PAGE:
Avon High School junior Cade Grant has earned the highest possible ACT Composite score of 36. Nationally, while the actual number of students earning the top score varies from year-to-year, on average, less than one-tenth of 1 percent of students who take the ACT earn the top score. This is the second student this year at AHS to receive the perfect score, and the fourth in the past 21 years. Other students include: Madeline DiFilippo, Cassandra Horton, and Drew Horton.
“I was incredibly surprised to hear I got a 36,” said Grant. “I wanted to at least get a 32 to beat my dad’s score.”
This was the first time Grant took the ACT test. He credits studying for the test using the ACT workbook and practicing often, to achieve the high score.
In addition to his dedication to his schoolwork which includes taking four Advanced Placement (AP) courses at AHS (Economics, Language Arts, Chemistry and Calculus), his high school activities include Golf Team, Junior Statesmen of America (JSA), orchestra, Avon Electric Orchestra and Academic Challenge. His interests outside the classroom include golf and playing bass guitar. He is a member of the Contemporary Youth Orchestra (CYO), Lakewood Speedskating Club, and volunteers for the Trinity Special Olympics Speedskating Team.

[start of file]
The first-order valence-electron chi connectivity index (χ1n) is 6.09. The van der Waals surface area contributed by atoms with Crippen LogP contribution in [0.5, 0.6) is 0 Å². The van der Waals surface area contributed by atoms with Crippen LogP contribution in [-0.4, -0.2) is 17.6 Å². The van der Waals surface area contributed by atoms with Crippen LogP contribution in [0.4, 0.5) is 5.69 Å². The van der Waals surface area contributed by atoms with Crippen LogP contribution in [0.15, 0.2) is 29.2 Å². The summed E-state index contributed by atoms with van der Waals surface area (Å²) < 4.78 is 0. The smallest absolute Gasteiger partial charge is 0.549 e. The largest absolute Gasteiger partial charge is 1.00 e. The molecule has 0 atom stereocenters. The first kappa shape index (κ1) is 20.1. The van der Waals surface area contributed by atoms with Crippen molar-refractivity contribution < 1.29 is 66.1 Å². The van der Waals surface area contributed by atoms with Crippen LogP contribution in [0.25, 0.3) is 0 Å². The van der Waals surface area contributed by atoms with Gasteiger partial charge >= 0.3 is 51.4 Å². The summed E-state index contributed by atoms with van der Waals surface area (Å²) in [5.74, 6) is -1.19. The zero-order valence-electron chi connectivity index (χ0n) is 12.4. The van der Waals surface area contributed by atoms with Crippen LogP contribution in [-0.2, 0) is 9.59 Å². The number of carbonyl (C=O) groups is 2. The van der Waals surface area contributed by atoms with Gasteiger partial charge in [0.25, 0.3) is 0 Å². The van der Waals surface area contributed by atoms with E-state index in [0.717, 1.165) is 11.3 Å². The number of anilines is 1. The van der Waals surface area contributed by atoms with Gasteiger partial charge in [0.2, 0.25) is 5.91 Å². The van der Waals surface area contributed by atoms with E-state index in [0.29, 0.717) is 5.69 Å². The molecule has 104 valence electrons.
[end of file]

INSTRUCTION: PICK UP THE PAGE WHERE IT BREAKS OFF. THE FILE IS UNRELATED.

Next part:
On May 21, he will be performing in a concert with singer-songwriter Kenny Loggins with CYO at Severance Hall (Avon High School seniors Chase Fensore and Emily Zhao will also be performing in the CYO).
Grant represented Cleveland Speedskating in the International Children’s Games in Austria in 2016.
His career goal is to become an aeronautical engineer. He is undecided on a college/university at this time, but has a long list of potential top tier schools.
Grant has been an Avon resident since he was three-years-old and has attended the Avon Local Schools since Kindergarten. His father, Brandon, works for Sherwin-Williams and his mother, Angie works in sales for a painting/coding company.
The ACT consists of tests in English, mathematics, reading and science. Each test is scored on a scale of 1–36, and a student’s composite score is the average of the four test scores. Some students also take the optional ACT writing test, but the score for that test is reported separately and is not included within the ACT Composite score.